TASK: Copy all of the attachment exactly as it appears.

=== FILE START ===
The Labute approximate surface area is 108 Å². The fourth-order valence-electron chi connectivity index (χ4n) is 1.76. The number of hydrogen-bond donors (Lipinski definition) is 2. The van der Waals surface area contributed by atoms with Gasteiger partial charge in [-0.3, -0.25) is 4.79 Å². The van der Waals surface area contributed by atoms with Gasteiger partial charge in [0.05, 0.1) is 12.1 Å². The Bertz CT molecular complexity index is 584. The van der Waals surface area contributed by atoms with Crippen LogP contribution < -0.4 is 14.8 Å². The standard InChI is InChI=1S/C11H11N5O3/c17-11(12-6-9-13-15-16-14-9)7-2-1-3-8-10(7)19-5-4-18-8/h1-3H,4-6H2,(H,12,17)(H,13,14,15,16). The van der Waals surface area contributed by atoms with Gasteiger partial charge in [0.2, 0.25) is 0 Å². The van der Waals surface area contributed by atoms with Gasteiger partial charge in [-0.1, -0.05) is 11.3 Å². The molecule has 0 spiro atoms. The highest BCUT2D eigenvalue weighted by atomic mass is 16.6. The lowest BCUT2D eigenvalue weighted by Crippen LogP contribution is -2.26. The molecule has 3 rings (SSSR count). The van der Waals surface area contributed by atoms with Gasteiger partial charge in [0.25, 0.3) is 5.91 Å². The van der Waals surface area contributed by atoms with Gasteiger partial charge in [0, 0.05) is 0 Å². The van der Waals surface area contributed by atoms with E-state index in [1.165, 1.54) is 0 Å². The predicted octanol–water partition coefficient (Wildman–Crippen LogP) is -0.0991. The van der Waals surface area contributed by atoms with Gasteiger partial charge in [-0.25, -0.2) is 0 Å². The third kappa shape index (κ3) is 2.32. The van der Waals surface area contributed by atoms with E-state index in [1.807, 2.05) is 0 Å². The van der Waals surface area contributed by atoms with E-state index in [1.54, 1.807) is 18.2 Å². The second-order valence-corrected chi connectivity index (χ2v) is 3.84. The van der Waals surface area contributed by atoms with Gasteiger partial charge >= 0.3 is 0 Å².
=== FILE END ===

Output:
The Labute approximate surface area is 108 Å². The fourth-order valence-electron chi connectivity index (χ4n) is 1.76. The number of hydrogen-bond donors (Lipinski definition) is 2. The van der Waals surface area contributed by atoms with Gasteiger partial charge in [-0.3, -0.25) is 4.79 Å². The van der Waals surface area contributed by atoms with Gasteiger partial charge in [0.05, 0.1) is 12.1 Å². The Bertz CT molecular complexity index is 584. The van der Waals surface area contributed by atoms with Crippen LogP contribution < -0.4 is 14.8 Å². The standard InChI is InChI=1S/C11H11N5O3/c17-11(12-6-9-13-15-16-14-9)7-2-1-3-8-10(7)19-5-4-18-8/h1-3H,4-6H2,(H,12,17)(H,13,14,15,16). The van der Waals surface area contributed by atoms with Gasteiger partial charge in [0.2, 0.25) is 0 Å². The van der Waals surface area contributed by atoms with Gasteiger partial charge in [-0.1, -0.05) is 11.3 Å². The molecule has 0 spiro atoms. The highest BCUT2D eigenvalue weighted by atomic mass is 16.6. The lowest BCUT2D eigenvalue weighted by Crippen LogP contribution is -2.26. The molecule has 3 rings (SSSR count). The van der Waals surface area contributed by atoms with Gasteiger partial charge in [0.25, 0.3) is 5.91 Å². The van der Waals surface area contributed by atoms with Gasteiger partial charge in [0, 0.05) is 0 Å². The van der Waals surface area contributed by atoms with E-state index in [1.165, 1.54) is 0 Å². The predicted octanol–water partition coefficient (Wildman–Crippen LogP) is -0.0991. The van der Waals surface area contributed by atoms with Gasteiger partial charge in [-0.25, -0.2) is 0 Å². The third kappa shape index (κ3) is 2.32. The van der Waals surface area contributed by atoms with E-state index in [1.807, 2.05) is 0 Å². The van der Waals surface area contributed by atoms with E-state index in [1.54, 1.807) is 18.2 Å². The second-order valence-corrected chi connectivity index (χ2v) is 3.84. The van der Waals surface area contributed by atoms with Gasteiger partial charge >= 0.3 is 0 Å².